Know that you will not be working for this guy forever. Keep telling yourself that. It does help. Every time he rides you about something, try to smile. Stay relentless pleasant to him while your little inner voice remind you that this, like all things, is temporary. If he's truly being a bully, then he likes upsetting you, so don't let him see it when you are upset. Trust me on this: it will feel like a victory if you can force a smile in the face of his asshole behavior.

To suggest more steps, more information would be helpful.


Sure what information would you like? Iíd be happy to edit my original post to include anything that may help.

newloginuser

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Re: Help with career, any advice appreciated
« Reply #4 on: July 11, 2019, 05:51:23 AM »
@thesis your comment actually sounds spot on.

Without going into too much detail over the latest incident in the event someone at my work actually looks on this forum; in it's most simple form, I have to analyze the worthiness of a company in issuing a loan. Lots of different variables but for the latest request I was working on a renewal for a company that's been with the bank for about 10 years. No new money or increase in exposure. I made a comment there largest job was work done on a specific highway/route, but I was technically incorrect. It was a scenario where I didn't zoom in far enough on Google as it went from Route 20 that merged/converted to Route 16 (as an example).

My boss decided to bring it up every day this week and even call me into his bosses office to go over it. Technically makes no doesn't impact the credit decision as to if they are more likely to pay the loan back or not based on what highway they are doing the work; I agreed it should have been correct but it's not like a referenced a highway in Texas or even out of state.


Also the boss is a he :) . I did reach out to my former boss yesterday who went to another bank to see what may be there or if he knows anyone in the industry that I could speak to.

Slow&Steady

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Re: Help with career, any advice appreciated
« Reply #5 on: July 11, 2019, 06:43:14 AM »
I have found in my career that directly taking responsibility for a mistake and then moving that person along works best, in these cases.

1st-3rd comments by boss
"You are correct, I am so glad that we utilize an internal review, thank you for catching that.  I have made the revision, do you have any comments towards the numbers/analysis that I need to make revisions to?"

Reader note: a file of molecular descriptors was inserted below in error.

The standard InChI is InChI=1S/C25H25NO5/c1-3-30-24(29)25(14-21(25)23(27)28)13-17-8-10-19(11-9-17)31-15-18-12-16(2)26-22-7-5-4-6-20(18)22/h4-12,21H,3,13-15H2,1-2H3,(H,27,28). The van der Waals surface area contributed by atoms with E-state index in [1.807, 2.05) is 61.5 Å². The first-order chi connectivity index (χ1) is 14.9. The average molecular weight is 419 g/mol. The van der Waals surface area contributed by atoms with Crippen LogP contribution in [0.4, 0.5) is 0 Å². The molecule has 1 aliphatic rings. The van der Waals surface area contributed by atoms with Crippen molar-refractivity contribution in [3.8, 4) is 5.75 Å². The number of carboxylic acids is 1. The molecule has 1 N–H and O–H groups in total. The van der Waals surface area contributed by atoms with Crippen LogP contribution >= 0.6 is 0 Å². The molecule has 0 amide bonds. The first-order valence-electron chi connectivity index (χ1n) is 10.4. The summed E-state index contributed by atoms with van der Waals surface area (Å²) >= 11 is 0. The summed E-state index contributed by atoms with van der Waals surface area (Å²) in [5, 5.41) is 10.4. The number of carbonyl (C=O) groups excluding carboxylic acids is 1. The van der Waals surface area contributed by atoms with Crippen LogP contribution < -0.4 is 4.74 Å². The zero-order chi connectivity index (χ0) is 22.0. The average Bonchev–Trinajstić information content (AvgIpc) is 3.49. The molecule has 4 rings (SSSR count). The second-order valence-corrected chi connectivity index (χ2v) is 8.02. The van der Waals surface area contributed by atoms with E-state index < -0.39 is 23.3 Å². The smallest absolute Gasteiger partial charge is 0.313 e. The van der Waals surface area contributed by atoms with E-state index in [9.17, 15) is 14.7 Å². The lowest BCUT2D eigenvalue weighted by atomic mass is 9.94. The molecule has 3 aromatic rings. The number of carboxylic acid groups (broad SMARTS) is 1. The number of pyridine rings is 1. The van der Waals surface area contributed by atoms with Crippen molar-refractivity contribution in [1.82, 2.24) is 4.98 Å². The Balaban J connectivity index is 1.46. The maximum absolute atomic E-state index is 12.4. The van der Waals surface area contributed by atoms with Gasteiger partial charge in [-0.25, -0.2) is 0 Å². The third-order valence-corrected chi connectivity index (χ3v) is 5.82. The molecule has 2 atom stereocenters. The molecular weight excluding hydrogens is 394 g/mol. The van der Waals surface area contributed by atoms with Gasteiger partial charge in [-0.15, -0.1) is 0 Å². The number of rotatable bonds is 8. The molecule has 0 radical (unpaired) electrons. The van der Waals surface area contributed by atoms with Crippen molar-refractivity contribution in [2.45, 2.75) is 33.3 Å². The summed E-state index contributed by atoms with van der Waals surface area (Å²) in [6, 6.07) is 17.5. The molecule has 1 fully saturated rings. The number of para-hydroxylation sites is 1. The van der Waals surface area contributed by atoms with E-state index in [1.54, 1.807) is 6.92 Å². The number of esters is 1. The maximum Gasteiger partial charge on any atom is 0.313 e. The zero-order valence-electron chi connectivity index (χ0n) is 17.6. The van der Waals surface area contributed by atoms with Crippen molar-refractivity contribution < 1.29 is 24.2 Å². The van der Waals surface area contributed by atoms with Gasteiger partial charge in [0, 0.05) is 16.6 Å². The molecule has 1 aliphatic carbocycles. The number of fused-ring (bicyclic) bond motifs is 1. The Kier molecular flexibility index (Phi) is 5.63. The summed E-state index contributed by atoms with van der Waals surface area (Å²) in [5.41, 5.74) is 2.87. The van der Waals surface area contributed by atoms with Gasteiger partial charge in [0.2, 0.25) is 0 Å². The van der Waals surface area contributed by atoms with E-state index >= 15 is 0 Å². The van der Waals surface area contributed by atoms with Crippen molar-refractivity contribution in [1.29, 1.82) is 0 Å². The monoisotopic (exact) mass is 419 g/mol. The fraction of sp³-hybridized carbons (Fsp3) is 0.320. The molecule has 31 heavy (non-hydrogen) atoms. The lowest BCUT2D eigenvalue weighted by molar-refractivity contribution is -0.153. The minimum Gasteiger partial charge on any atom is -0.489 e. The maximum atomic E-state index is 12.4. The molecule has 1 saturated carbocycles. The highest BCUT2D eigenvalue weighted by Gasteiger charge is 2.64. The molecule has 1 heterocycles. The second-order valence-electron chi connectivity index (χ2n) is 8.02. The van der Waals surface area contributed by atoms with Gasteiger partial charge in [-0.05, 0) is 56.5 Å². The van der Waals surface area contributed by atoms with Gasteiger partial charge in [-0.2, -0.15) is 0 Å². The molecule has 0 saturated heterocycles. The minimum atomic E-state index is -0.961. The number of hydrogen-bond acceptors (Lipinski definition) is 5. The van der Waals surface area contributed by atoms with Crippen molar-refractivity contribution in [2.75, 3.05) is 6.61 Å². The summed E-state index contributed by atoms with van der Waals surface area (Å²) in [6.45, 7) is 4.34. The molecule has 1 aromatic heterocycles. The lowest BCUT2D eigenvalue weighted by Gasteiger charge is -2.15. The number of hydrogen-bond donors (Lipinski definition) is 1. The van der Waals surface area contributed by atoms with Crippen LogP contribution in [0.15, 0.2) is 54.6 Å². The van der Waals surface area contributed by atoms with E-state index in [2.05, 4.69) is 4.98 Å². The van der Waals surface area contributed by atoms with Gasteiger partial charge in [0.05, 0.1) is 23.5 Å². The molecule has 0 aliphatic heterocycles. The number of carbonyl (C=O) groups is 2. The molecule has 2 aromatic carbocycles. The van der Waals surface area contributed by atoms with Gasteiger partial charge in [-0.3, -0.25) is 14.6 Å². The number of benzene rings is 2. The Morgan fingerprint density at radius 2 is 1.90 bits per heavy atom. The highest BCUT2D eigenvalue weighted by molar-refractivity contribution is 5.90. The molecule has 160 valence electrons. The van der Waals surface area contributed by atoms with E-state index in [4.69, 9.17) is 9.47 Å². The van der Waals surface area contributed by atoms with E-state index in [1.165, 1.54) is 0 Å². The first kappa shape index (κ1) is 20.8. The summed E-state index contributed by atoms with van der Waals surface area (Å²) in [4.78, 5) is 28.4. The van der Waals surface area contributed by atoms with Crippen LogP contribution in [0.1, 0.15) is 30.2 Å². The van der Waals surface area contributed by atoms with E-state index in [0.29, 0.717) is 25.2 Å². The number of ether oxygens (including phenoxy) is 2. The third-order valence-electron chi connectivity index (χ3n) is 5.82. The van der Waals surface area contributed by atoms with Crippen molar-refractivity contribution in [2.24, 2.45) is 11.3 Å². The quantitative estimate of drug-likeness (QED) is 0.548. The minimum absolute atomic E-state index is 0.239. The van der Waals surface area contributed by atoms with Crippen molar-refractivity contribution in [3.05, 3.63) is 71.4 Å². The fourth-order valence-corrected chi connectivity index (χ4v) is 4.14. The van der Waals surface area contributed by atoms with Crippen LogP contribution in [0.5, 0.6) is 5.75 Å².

4th-? comments by boss
"Yes, I made that revision per your suggestion.  Did you not see that on the last version?  Are you unhappy with the revision I made?  I am confused, you have brought this up several times after I made the revision, is there a different way you would have liked me to handle it?

When somebody routinely brings up other people's mistakes it is usually because they see that person as a threat, they want to make sure everyone knows that they caught a mistake from the "threat" and that the "threat" isn't perfect.  Remind yourself that all people make mistakes, that is the reason reviews take place, and that your boss's issue is his issue with his own confidence and doesn't reflect on you.  You handling these corrections in a professional way will only elevate you to the other people that see it.

newloginuser

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Re: Help with career, any advice appreciated
« Reply #6 on: July 11, 2019, 01:49:19 PM »
Hoping that's the best way to handle it, but still not sure how to try and improve my current scenario.

ChpBstrd

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Re: Help with career, any advice appreciated
« Reply #7 on: July 11, 2019, 02:08:56 PM »
1) Start working on attaining industry credentials and certifications. Whereas having FU money can help your confidence but is invisible, FU credentials help your confidence and let your boss know you have options and are not to be fucked with. Your employer might even cover the cost, which will make them respect you more thanks to the sunk cost fallacy and the observation you have higher ambitions.

2) Your industry probably has a professional organization that holds local chapter meetings, etc. Start attending these, and offer to volunteer. Befriending the local movers and shakers in your field will ensure you are never without a job.

3) Talk to a headhunter and ask them for help tuning up your resume. If you can stand your current job a while longer, tell the headhunter you are only interested in getting a promotion. Otherwise, tell them you would consider a lateral move.

thesis

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Re: Help with career, any advice appreciated
« Reply #8 on: July 11, 2019, 05:58:56 PM »
1) Start working on attaining industry credentials and certifications. Whereas having FU money can help your confidence but is invisible, FU credentials help your confidence and let your boss know you have options and are not to be fucked with.

+1